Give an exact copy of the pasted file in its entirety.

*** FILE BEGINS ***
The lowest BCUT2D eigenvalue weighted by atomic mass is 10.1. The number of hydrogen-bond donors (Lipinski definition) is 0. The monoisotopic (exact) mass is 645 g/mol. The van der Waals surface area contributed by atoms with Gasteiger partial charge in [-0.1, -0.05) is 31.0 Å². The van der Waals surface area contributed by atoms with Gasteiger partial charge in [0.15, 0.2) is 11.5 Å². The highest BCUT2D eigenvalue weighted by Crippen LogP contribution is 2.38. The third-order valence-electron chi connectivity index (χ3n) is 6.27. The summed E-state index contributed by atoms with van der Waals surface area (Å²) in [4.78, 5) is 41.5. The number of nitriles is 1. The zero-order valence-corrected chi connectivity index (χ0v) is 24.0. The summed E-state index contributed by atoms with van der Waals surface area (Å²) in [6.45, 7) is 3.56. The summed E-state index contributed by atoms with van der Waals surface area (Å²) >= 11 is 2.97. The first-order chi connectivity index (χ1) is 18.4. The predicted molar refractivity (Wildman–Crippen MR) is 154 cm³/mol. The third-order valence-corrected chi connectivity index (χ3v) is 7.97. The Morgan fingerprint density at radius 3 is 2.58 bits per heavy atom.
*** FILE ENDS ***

The lowest BCUT2D eigenvalue weighted by atomic mass is 10.1. The number of hydrogen-bond donors (Lipinski definition) is 0. The monoisotopic (exact) mass is 645 g/mol. The van der Waals surface area contributed by atoms with Gasteiger partial charge in [-0.1, -0.05) is 31.0 Å². The van der Waals surface area contributed by atoms with Gasteiger partial charge in [0.15, 0.2) is 11.5 Å². The highest BCUT2D eigenvalue weighted by Crippen LogP contribution is 2.38. The third-order valence-electron chi connectivity index (χ3n) is 6.27. The summed E-state index contributed by atoms with van der Waals surface area (Å²) in [4.78, 5) is 41.5. The number of nitriles is 1. The zero-order valence-corrected chi connectivity index (χ0v) is 24.0. The summed E-state index contributed by atoms with van der Waals surface area (Å²) in [6.45, 7) is 3.56. The summed E-state index contributed by atoms with van der Waals surface area (Å²) >= 11 is 2.97. The first-order chi connectivity index (χ1) is 18.4. The predicted molar refractivity (Wildman–Crippen MR) is 154 cm³/mol. The third-order valence-corrected chi connectivity index (χ3v) is 7.97. The Morgan fingerprint density at radius 3 is 2.58 bits per heavy atom.